2019, it’s lovely to meet you

Am I supposed to start the 2019 blog posts off all happy smiley positive with good news and excitement for what’s to come? Well there will be some of that but I’m going to start a little bit grumpy: I don’t like New Year! Well I do and I don’t. I have an affinity for points in the year where you naturally reflect or plan ahead, where you dream, where you learn. The start of a new academic year, the start of a new Semester even, birthdays, the end of holidays, finishing a book, sometimes, simply finishing a week or even a day. New Year is simply that for me – or it would be if it didn’t come with all this bollocks about being a better you in the new year. I am the same slightly grumpy, slightly mad and slightly bitchy me today as I was yesterday. I don’t change much! I still don’t like people, I still have broccoli cravings and I will still eat cake. I don’t have any New Year’s resolutions. I have a very simple plan that is completely independent of New Year, or any of those other ‘fresh start’ moments. I plan to keep on running as long as I am enjoying running. If it turns out I hate it, well then I won’t run. There are things I’d like to achieve this year, of course, little challenges that keep pushing me out of my comfort zone because that’s where the fun happens – but resolutions? Nope.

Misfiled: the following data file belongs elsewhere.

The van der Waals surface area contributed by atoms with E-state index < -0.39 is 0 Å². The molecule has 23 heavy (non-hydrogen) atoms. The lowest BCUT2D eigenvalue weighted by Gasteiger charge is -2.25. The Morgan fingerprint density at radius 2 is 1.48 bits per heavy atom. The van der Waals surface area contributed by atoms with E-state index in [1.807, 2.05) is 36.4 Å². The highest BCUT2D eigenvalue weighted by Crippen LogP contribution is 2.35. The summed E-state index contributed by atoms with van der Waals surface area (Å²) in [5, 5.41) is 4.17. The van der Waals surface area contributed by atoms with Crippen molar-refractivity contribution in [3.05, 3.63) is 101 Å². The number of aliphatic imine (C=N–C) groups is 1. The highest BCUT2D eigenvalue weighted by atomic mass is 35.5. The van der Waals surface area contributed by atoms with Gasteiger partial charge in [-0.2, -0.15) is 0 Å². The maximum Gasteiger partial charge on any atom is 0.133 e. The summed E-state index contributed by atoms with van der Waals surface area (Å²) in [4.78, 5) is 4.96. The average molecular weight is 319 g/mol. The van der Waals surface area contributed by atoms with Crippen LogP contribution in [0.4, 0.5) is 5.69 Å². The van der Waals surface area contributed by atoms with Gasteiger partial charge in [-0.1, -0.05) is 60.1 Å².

I started today with a Double parkrun. I am not a parkrun fanatic or even fan really. This may be hugely unpopular but parkrun freaks me out a little bit. It’s a bit too cult like. I like going along to the odd one and I really like the idea of doing them when we’re on holiday. I have so far ticked off the Brisbane one and then 3 local ones. I’ve only done the Cliffe Castle one twice (new PB today after doing the Myrtle Park one first – happy Jess). I am looking forward to maybe trying a Washington DC one and the new Hamburg one in 2019. Anyway, I digress. Double parkrun this morning. The first was Myrtle Park in Bingley. Hilly. But really not impossible. However, as we waited the place seemed full of club runners and cocky buggers talking about course records for their age groups etc. I felt out of place. I mean FFS, I felt out of place at parkrun! I got a grip and remembered #myrunmyrules. It’s a 4 lap course which I thought would be dull and hard but it’s a lovely and twisty or as one of the little lads we saw said, ‘twiggly’ course. After the first lap I wasn’t sure I’d manage the hills another 3 times but after the 3rd lap I was pleasantly surprised to still be running and to want to finish running. The last hill was a bit of a push but it felt good. The course measured a little short on the Garmin but whatever the actual distance my pace was decent and I felt strong (Home at 36 and half ish minutes)- good sign for Dopey next week!